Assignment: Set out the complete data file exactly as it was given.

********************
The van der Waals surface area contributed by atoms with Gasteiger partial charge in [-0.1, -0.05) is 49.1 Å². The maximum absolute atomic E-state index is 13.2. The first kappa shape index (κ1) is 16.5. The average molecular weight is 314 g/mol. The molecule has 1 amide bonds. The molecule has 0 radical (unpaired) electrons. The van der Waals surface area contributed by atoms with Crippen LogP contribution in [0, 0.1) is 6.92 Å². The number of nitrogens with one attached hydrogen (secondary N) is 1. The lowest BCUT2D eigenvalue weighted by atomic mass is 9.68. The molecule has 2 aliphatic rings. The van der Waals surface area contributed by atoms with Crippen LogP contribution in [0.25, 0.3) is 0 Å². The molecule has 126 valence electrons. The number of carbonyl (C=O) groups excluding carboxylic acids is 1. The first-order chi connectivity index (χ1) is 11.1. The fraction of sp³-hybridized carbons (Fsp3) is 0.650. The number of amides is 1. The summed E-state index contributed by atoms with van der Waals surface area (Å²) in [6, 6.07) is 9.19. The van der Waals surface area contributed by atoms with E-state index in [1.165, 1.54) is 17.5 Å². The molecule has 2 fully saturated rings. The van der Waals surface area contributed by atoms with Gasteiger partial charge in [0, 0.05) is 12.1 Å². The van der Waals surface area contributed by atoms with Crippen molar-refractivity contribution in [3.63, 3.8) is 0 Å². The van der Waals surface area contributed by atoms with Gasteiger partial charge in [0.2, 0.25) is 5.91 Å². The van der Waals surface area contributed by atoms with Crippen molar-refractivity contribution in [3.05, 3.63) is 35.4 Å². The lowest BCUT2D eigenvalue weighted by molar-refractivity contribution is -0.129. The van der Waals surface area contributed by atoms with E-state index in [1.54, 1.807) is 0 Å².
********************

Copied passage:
The van der Waals surface area contributed by atoms with Gasteiger partial charge in [-0.1, -0.05) is 49.1 Å². The maximum absolute atomic E-state index is 13.2. The first kappa shape index (κ1) is 16.5. The average molecular weight is 314 g/mol. The molecule has 1 amide bonds. The molecule has 0 radical (unpaired) electrons. The van der Waals surface area contributed by atoms with Crippen LogP contribution in [0, 0.1) is 6.92 Å². The number of nitrogens with one attached hydrogen (secondary N) is 1. The lowest BCUT2D eigenvalue weighted by atomic mass is 9.68. The molecule has 2 aliphatic rings. The van der Waals surface area contributed by atoms with Crippen LogP contribution in [0.25, 0.3) is 0 Å². The molecule has 126 valence electrons. The number of carbonyl (C=O) groups excluding carboxylic acids is 1. The first-order chi connectivity index (χ1) is 11.1. The fraction of sp³-hybridized carbons (Fsp3) is 0.650. The number of amides is 1. The summed E-state index contributed by atoms with van der Waals surface area (Å²) in [6, 6.07) is 9.19. The van der Waals surface area contributed by atoms with E-state index in [1.165, 1.54) is 17.5 Å². The molecule has 2 fully saturated rings. The van der Waals surface area contributed by atoms with Gasteiger partial charge in [0, 0.05) is 12.1 Å². The van der Waals surface area contributed by atoms with Crippen molar-refractivity contribution in [3.63, 3.8) is 0 Å². The van der Waals surface area contributed by atoms with Gasteiger partial charge in [0.2, 0.25) is 5.91 Å². The van der Waals surface area contributed by atoms with Crippen molar-refractivity contribution in [3.05, 3.63) is 35.4 Å². The lowest BCUT2D eigenvalue weighted by molar-refractivity contribution is -0.129. The van der Waals surface area contributed by atoms with E-state index in [1.54, 1.807) is 0 Å².